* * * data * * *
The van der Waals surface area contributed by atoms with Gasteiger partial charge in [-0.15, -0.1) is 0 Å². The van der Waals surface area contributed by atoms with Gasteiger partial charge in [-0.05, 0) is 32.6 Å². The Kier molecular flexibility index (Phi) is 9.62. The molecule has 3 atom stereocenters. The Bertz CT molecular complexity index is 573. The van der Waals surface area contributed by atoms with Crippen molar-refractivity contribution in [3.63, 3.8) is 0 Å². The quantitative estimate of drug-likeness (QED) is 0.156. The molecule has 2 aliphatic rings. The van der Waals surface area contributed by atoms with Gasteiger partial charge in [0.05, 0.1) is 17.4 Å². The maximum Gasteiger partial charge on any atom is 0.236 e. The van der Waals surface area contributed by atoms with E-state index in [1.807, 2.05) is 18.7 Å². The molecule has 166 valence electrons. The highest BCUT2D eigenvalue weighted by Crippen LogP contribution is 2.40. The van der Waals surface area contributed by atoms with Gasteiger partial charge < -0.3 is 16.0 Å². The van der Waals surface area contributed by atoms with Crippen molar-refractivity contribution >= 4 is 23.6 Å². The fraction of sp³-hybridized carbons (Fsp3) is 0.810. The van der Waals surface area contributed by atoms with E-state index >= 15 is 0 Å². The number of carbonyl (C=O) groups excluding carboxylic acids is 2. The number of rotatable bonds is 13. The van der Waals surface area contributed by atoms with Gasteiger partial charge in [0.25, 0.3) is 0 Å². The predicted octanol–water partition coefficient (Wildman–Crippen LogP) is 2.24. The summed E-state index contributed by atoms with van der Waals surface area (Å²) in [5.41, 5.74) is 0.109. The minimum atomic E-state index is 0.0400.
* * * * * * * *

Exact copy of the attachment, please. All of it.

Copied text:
The van der Waals surface area contributed by atoms with Gasteiger partial charge in [-0.15, -0.1) is 0 Å². The van der Waals surface area contributed by atoms with Gasteiger partial charge in [-0.05, 0) is 32.6 Å². The Kier molecular flexibility index (Phi) is 9.62. The molecule has 3 atom stereocenters. The Bertz CT molecular complexity index is 573. The van der Waals surface area contributed by atoms with Crippen molar-refractivity contribution in [3.63, 3.8) is 0 Å². The quantitative estimate of drug-likeness (QED) is 0.156. The molecule has 2 aliphatic rings. The van der Waals surface area contributed by atoms with Gasteiger partial charge in [0.05, 0.1) is 17.4 Å². The maximum Gasteiger partial charge on any atom is 0.236 e. The van der Waals surface area contributed by atoms with E-state index in [1.807, 2.05) is 18.7 Å². The molecule has 166 valence electrons. The highest BCUT2D eigenvalue weighted by Crippen LogP contribution is 2.40. The van der Waals surface area contributed by atoms with Gasteiger partial charge < -0.3 is 16.0 Å². The van der Waals surface area contributed by atoms with Crippen molar-refractivity contribution >= 4 is 23.6 Å². The fraction of sp³-hybridized carbons (Fsp3) is 0.810. The van der Waals surface area contributed by atoms with E-state index >= 15 is 0 Å². The number of carbonyl (C=O) groups excluding carboxylic acids is 2. The number of rotatable bonds is 13. The van der Waals surface area contributed by atoms with Gasteiger partial charge in [0.25, 0.3) is 0 Å². The predicted octanol–water partition coefficient (Wildman–Crippen LogP) is 2.24. The summed E-state index contributed by atoms with van der Waals surface area (Å²) in [5.41, 5.74) is 0.109. The minimum atomic E-state index is 0.0400.